Let me give you one example which illustrates very well the difference between US Domestic Tax Law and US International Tax Law.
This comes actually, from sort of a combination of two cases in which I was involved. You have a situation where two clients come to a Business Lawyer and they say, “We want to start a company. We want to start a joint venture; we already have the Capital. We are working on our marketing plan; everything’s fine; we’re ready to start doing this.”
Let me actually draw this. This is a Domestic situation; you have a US Corp which has cash, just cash nothing else. This is year one. Let’s say this company was created in November. Year two, the company continues to have more than 50% of it’s assets as cash.
In this example, nothing happens; for US Tax Purposes, nothing really happens. It’s a Domestic Corp owned by two US Persons… let’s make it interesting; let’s make it 50/50. Fifty percent Foreign and fifty percent US. There’s a (Form) 5472 requirement, most likely if there are reportable transactions. Nothing really happens to the Entity itself.
Now we have a situation where it’s a Foreign Corporation; Fifty percent owned US and fifty percent Foreign Person. Same situation: first year, the company was founded in November, 100% cash; then we go into the second year, same situation, still more than 50% cash.
Here, (first year) nothing happens; here in the year two, this company becomes a PFIC (Passive Foreign Investment Company). What this means, unless an election is being made, (and there are various elections and we’re not going to get into detail) but let’s just discuss the Default method of PFIC calculations.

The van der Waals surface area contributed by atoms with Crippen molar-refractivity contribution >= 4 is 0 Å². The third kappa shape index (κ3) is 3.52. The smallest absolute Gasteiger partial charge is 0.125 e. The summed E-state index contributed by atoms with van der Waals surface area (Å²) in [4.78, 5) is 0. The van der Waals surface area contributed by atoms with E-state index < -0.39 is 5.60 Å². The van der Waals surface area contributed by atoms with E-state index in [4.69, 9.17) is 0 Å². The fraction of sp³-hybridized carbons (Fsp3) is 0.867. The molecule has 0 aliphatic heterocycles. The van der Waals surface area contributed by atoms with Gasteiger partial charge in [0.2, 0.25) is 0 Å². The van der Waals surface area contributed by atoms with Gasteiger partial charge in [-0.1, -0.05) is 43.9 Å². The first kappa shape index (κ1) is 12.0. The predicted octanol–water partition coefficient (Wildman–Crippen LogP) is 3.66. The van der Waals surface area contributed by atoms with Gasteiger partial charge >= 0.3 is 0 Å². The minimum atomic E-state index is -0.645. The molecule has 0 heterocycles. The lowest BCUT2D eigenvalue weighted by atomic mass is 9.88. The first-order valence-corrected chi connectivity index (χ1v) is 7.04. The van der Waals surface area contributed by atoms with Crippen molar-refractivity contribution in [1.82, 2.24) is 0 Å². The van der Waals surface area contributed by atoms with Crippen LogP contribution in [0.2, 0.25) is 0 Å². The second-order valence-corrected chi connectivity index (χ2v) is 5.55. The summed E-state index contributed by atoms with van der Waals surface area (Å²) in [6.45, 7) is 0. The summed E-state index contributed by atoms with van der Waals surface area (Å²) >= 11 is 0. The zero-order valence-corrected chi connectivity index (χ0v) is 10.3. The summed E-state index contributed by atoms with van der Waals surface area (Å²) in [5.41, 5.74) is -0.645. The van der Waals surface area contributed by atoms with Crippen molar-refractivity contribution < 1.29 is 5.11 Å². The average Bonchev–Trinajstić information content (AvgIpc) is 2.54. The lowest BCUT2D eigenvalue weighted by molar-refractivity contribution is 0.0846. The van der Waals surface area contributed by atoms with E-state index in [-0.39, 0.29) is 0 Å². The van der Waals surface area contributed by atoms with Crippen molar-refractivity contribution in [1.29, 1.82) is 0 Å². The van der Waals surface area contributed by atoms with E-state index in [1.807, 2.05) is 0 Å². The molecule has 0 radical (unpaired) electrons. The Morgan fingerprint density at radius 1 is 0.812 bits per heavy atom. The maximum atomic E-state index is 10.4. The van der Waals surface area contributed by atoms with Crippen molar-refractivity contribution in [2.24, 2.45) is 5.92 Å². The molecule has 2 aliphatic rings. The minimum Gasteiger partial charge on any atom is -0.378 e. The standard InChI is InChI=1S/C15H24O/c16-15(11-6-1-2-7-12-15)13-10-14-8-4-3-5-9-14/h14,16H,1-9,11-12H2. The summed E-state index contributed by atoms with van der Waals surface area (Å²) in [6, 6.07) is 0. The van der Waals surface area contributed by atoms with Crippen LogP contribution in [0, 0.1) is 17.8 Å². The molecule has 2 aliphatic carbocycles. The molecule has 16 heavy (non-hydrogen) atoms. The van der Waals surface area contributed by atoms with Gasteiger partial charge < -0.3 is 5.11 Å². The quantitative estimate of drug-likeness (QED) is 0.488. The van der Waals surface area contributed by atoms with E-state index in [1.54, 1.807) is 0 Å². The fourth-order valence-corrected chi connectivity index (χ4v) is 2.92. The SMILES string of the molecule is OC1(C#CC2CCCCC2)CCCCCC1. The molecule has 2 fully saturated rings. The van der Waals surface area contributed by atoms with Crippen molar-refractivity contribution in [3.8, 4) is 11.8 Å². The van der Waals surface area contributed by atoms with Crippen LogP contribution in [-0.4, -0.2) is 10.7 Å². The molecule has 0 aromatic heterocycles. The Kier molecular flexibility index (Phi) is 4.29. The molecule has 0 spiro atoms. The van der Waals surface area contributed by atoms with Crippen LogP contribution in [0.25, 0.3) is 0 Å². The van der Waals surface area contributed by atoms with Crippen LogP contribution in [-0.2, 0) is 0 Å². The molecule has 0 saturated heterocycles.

In this situation, there is a Dividend in year three; it will be subject to a long-term Capital Gains rate, 15 – 20 percent depending on the income level of your Client and possibly an ObamaCare Net Investment Tax of 3.8% on top of that.
Here, it’s going to be a completely different treatment; if there is a Distribution in year three, most likely, I would estimate about 40% will be treated as ordinary income and about 60% will be subject to a 39.6% tax.
This is US Domestic; this is US International. Just because it’s an International, all-of-a-sudden we raised our tax liability by about 20%. A Business Lawyer who thinks that this is the same… you can see what will happen once the Client files his tax returns.
It’s definitely something to be aware of. In these situations I was involved in, the Business Lawyer failed to advise about the difference. Unfortunately, once the PFIC stigma is attached; you cannot get rid of it. Once a PFIC, always a PFIC. You can get rid of it (not to get into too much detail) but it will require Redistribution of the Shares in essence.
That’s a very important illustration of how US International Tax Law may be different from US Domestic Law.